Kansas Women in Literature

By Nettie Garmer Barker | Go to book overview
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A cheerful little room in the East wing of St. Margaret's Hospital, Kansas City, Kansas; an invalid chair wheeled up to a window overlooking the street; and the eager, expectant face and the warm hand clasp of the occupant, Mrs. Cornelia M. Stockton, assures the visitor of a hearty welcome.

Greatly enfeebled by long illness and with impaired sight, this bright, little woman's keen interest in current events and the latest "best seller" puts to shame the half-hearted zeal of the average woman.

For four years, Mrs. Stockton has lived at St. Margaret's, depending upon the visits of friends and the memory of an eventful life to pass the days. Prominence in club work in her earlier years has brought reward. The History Club of Kansas City, Kansas, of which she was once a member, each week sends a member to read to her and these are red letter days to this brave, patient, little woman.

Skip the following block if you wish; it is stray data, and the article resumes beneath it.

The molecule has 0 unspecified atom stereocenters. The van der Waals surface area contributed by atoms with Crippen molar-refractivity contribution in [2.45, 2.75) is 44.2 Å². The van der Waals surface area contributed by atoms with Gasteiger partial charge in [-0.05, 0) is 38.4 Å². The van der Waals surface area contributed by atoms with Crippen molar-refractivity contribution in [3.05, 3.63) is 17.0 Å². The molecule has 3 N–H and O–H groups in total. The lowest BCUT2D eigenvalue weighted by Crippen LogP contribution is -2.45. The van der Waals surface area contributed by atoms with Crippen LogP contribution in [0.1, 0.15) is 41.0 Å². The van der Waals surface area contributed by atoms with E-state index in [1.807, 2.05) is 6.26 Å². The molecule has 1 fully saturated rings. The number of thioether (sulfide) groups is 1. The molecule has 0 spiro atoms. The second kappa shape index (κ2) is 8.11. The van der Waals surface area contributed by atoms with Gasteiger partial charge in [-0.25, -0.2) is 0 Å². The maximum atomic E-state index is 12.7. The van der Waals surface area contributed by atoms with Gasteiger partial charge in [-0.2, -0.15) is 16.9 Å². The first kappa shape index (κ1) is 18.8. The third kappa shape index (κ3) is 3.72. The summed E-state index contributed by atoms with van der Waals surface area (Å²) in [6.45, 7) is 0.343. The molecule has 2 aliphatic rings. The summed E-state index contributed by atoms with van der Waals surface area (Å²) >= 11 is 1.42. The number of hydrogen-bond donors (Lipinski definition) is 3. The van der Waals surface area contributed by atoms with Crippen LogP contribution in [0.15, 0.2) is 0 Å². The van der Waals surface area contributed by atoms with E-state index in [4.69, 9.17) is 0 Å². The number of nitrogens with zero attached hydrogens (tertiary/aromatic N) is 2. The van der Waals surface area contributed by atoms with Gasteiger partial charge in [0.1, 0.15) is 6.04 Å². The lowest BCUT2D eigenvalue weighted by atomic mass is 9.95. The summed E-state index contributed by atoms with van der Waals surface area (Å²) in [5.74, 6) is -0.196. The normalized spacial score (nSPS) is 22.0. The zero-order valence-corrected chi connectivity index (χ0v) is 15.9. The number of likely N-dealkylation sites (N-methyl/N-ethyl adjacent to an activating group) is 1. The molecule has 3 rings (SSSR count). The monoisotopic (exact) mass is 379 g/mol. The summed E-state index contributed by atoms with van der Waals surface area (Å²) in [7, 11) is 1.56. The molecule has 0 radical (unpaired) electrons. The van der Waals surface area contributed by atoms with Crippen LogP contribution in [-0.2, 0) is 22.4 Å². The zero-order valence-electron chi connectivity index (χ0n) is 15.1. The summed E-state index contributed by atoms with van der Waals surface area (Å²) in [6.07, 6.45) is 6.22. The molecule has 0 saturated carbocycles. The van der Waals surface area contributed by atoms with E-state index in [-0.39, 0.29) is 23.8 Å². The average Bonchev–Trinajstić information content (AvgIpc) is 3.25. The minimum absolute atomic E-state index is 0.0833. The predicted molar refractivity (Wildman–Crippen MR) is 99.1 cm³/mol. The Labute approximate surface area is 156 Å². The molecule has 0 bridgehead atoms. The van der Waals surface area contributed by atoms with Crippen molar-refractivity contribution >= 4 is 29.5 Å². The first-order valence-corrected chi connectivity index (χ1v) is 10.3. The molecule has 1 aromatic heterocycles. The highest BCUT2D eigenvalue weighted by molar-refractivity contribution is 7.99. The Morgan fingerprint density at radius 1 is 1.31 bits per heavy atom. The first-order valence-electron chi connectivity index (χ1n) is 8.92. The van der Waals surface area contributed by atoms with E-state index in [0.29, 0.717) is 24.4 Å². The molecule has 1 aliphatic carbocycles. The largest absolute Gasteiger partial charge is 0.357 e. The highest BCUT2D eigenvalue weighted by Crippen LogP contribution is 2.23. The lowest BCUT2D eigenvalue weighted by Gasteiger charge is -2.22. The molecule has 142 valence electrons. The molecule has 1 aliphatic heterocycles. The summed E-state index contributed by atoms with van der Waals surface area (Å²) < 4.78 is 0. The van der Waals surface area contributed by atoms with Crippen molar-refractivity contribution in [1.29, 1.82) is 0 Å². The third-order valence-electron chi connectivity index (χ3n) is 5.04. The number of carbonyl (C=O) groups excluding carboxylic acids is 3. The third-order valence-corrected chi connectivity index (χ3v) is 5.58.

Mrs. Stockton began writing very young. When a little girl, back in the village of Walden, New York, she stole up to the pulpit of the church and wrote in her pastor's Bible:

"I have not seen the minister's eyes,
And cannot describe his glance divine,
For when he prays he shuts them up
And when he preaches he shuts mine."

She was born in 1833 in Shawangunk, New York, and came to Kansas City in 1859, living in Missouri some years but most of the time in Kansas City, Kansas.


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Kansas Women in Literature


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